The Lurid Case of The Black Dahlia: Unsolved 70 Years Later

January 15, 2017 rehadlock 0

At 11:07 AM on January 15, 1947, housewife Betty Bersinger and her three-year-old daughter were walking from their home on Norton Avenue in the Leimert Park neighborhood of Los Angeles to a nearby shoe repair shop. Development in Leimer Park had been halted at the onset of World War II and was still largely comprised of overgrown land. As the two walked down the west side of the 3800 block of South Norton Avenue that dreary morning, Betty spotted what she believed was a mannequin lying in a vacant lot, near the sidewalk; It’s top and bottom half were disconnected […]

The Horrific History of the Cecil Hotel

January 4, 2017 rehadlock 0

The Cecil Hotel in downtown Los Angeles has seen more than its fair share of suicides, murders and mysterious disappearances since its opening in 1927. Built on Main Street, an up-and-coming area of the city, the opulent, art deco-style hotel promised to draw in affluent tourists and businessmen. Unfortunately, just a few years after its opening, the Great Depression hit, turning Main Street into skid row and forcing The Cecil to become a budget hotel.  Over the years, The Cecil has certainly made a name for itself. During the 50s and 60s, the location was a popular destination for suicides; So […]

The Iroquois Theatre Fire, “A Climax of Holiday Horrors”

December 29, 2016 rehadlock 0

   On Wednesday, December 30, 1903 the Iroquois Theatre in Chicago, Illinois was holding a matinee of the musical comedy Mr. Bluebeard‘, starring the popular comedian, Eddie Foy.   he luxury, Renaissance-style theatre had opened only a few weeks prior on November 23 and was touted as being “fireproof beyond all doubt”. Despite rushing to finish construction on the 1.1 million dollar theatre in time for the holiday busy season, the Iroquois had failed, so far, in attracting large audiences.    ut on December 30, 1903, more than two-thousand people flocked to see the matinee of Mr. Bluebeard. Although the theatre’s capacity was only 1,602, […]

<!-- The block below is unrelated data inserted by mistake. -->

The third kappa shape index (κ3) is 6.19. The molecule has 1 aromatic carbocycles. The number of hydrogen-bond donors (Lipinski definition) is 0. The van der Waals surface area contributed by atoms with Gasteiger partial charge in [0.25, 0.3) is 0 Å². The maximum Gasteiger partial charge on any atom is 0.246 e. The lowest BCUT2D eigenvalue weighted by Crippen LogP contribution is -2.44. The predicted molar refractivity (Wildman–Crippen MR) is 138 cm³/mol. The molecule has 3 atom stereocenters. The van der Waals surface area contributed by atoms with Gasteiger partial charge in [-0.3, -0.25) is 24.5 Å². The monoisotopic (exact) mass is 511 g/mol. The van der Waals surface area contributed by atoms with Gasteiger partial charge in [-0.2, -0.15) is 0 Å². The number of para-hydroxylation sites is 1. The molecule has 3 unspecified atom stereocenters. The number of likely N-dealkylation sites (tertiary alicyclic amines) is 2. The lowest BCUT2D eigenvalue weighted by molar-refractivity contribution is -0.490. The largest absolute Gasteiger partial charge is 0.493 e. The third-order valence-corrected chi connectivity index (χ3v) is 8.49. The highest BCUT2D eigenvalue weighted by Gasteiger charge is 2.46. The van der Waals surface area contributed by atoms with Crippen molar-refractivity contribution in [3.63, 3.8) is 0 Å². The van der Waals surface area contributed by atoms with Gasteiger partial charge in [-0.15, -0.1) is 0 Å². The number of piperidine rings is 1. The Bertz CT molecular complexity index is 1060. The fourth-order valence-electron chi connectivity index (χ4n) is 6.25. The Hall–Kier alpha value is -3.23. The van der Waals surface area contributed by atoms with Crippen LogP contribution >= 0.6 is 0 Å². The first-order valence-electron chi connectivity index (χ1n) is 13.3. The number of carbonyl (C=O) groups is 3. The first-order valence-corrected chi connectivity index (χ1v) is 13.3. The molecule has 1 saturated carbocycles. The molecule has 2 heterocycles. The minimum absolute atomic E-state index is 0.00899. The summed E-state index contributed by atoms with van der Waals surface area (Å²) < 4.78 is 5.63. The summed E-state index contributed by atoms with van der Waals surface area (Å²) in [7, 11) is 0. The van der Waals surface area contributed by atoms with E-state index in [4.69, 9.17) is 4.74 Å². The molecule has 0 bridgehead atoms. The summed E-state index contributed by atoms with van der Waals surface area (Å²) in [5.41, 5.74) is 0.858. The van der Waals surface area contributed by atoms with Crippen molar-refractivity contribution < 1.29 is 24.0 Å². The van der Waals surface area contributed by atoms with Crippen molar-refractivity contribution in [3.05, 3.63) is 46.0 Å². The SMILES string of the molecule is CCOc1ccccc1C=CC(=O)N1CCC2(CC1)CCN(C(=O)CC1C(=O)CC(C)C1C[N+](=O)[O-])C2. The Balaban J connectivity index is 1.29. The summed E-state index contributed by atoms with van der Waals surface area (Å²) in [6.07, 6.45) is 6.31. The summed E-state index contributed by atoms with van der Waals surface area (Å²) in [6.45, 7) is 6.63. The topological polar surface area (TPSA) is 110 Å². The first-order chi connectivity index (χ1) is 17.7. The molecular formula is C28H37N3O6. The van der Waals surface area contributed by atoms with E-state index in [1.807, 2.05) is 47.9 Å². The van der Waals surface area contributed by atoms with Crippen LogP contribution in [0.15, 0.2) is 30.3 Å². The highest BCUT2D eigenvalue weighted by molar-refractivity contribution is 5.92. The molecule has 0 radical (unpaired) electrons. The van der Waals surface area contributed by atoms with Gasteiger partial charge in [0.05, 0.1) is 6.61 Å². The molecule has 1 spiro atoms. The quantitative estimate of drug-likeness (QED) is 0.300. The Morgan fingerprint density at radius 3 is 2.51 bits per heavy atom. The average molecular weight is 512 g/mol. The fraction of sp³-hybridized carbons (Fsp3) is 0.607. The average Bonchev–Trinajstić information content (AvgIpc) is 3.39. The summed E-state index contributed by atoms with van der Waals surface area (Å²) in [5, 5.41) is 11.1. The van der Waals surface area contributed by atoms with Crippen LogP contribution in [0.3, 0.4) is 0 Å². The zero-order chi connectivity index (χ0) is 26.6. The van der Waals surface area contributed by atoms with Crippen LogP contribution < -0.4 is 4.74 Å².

Photographs Left Behind on the Battlefields of the U.S. Civil War

December 23, 2016 rehadlock 1

 The Museum of the Confederacy located inRichmond, Virginia is home to several antique photographs carried by soldiers who fought in the first American Civil War. Photos lost on the battlefield were often picked up by other soldiers and handed down through families. Over the years, some have made their way to the museum.  Unfortunately, the people in the photos have yet to be identified and as time goes on, the chances of ever knowing their names diminishes. Photo of an unidentified girl found on the battlefield at Port Republic, Virginia lying between the bodies of a Union and Confederate soldier. […]

Decorated WWI Soldier Spares Hitler’s Life

December 21, 2016 rehadlock 0

   On September 28, 1918 Private Henry Tandey, a British WWI soldier serving near the French village of Marcoing, happened upon a wounded German soldier. Out of compassion, Private Tandey chose to spare the young man’s life. Little did he know, his sympathy for this injured soldier would lead to the genocide of approximately 20 million people and bring about WWII; The German soldier Tandey spared was 29-year-old Adolf Hitler. Private Henry Tandey went on to become the most decorated private soldier in WWI. In 1923, a museum dedicated to Tandey’s regiment commissioned a painting from Italian war artist Fortunio Matania.   […]